Cabarrus

You're in luck! Black cats make fine pets

When a black cat crosses your path, do you feel a twinge of uneasiness or worry?

If asked to name a witch's must-have accessories, would a black cat near the top of your list, somewhere near broomstick, black cauldron of steaming brew, and conspicuous wart resting on crooked greenish nose?

If so, it's time for you to reconsider the black cat. Scarlet-lettered for too long, the dark beauties - usually last to be adopted - often make the best pets.

It's no secret black cats linger the longest in animal shelters. A 2002 study in the Journal of Applied Animal Welfare Science backed up that theory years ago.

In the study, researchers in California discovered black cats were half as likely to be a adopted as tabby cats, and two-thirds less likely to be adopted than white felines.

Patsy Beeker, director of Kitty City in Concord, says the same is true in Cabarrus County. Of the 100 cats and kittens Beeker houses in her Union Street adoption agency and education center on any given day, roughly 25 percent are black or "tuxedo" cats (black with white on the chest, face or feet).

Time and time again, she said, people walk in interested in a black kitten they saw on the organization's website but leave with a fluffy white or orange beauty. "They go home with something with blue eyes, something that's splashy, calico-colored," said Beeker.

As she walks along the cages lined up in the 3,200-square-foot building, many of the white cats hang back away from the cage doors when she comes near, while several of the black ones rub against the cage doors and begin to purr.

"Anything with blue eyes and a nasty personality," said Beeker, stroking a downy black kitten through the metal bars. "They're usually the first to go, and the black cat is there, just singing and dancing."

Beeker blames it on good old, time-honored, irrational fear: "Superstition. People walk through our door and say, 'Oh, I don't want a black cat. They're unlucky.' "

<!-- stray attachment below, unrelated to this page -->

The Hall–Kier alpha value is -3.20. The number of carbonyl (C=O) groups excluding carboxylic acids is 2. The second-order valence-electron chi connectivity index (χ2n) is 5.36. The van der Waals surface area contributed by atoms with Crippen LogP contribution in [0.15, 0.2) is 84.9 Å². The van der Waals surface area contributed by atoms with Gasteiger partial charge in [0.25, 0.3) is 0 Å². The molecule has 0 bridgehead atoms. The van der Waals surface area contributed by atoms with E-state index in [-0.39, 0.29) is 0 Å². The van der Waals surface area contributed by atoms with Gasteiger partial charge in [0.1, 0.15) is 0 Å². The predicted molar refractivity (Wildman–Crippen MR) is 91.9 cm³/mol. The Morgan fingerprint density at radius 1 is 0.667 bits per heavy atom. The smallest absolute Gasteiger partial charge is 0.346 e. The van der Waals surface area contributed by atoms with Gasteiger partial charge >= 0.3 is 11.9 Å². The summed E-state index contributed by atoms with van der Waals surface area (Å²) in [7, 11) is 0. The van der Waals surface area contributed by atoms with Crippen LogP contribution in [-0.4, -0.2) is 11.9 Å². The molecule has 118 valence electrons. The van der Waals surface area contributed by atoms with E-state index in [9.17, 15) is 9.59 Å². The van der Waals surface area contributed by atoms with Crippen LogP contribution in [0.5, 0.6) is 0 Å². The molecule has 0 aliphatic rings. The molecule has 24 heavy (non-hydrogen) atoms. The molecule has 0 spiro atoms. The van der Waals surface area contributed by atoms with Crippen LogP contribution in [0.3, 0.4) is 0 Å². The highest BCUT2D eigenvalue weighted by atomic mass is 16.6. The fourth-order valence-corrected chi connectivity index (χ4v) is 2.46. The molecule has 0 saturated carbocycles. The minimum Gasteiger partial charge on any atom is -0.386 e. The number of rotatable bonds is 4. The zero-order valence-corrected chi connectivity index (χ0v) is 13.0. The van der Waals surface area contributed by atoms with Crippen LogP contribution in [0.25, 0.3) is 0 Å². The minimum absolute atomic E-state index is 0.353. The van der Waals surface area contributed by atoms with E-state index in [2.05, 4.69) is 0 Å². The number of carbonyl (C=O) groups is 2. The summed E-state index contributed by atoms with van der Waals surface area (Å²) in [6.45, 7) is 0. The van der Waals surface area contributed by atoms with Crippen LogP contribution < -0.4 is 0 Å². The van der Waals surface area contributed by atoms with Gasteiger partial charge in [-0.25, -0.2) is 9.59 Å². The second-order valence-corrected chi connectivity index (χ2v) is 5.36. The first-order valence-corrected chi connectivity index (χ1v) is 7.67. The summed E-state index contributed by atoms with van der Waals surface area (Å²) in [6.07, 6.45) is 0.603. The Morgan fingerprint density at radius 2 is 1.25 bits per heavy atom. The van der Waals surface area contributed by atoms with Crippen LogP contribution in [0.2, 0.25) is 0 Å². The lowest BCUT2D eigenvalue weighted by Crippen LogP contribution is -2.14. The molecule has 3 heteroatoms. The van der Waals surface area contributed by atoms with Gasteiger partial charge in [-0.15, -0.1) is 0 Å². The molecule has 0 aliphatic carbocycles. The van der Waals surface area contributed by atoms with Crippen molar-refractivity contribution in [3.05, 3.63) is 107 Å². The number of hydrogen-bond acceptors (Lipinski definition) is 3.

But where did that come from?

In ancient Egypt, black cats were considered good luck. The Romans thought of them as sacred.

But a mix of opinions over the centuries changed people's views of black cats, creating a confusing, hard-to-follow set of guidelines that varied depending on where you lived.

In Japan, a woman with a black cat would have good luck in the romance department. But in Italy, a black cat lying on a person would send a shudder through others. It meant the person was going to die soon.

And as the years went by, it only became more confusing.

A cat sneezing: good.

Carrying one across a stream: bad.

A cat crossing your path from left to right: good.

A cat crossing your path from right to left: bad.

A cat walking onto your boat: good.

A cat walking off your boat: bad.

In the United States, Americans have the 17th-century Puritans to thank for fanning a fiery association between black cats and evil by connecting black cats to witches.

But for Beeker and others who have owned black cats before, that notion of bad luck has been popular for far too long.

"To me they're more laid back," said Beeker. "They really are the sweetest personalities."

Calicos are the most opinionated and aloof, she said. White ones can be ornery. But black cats are relaxed and content. "Black ones are like the hippies of the cat world."

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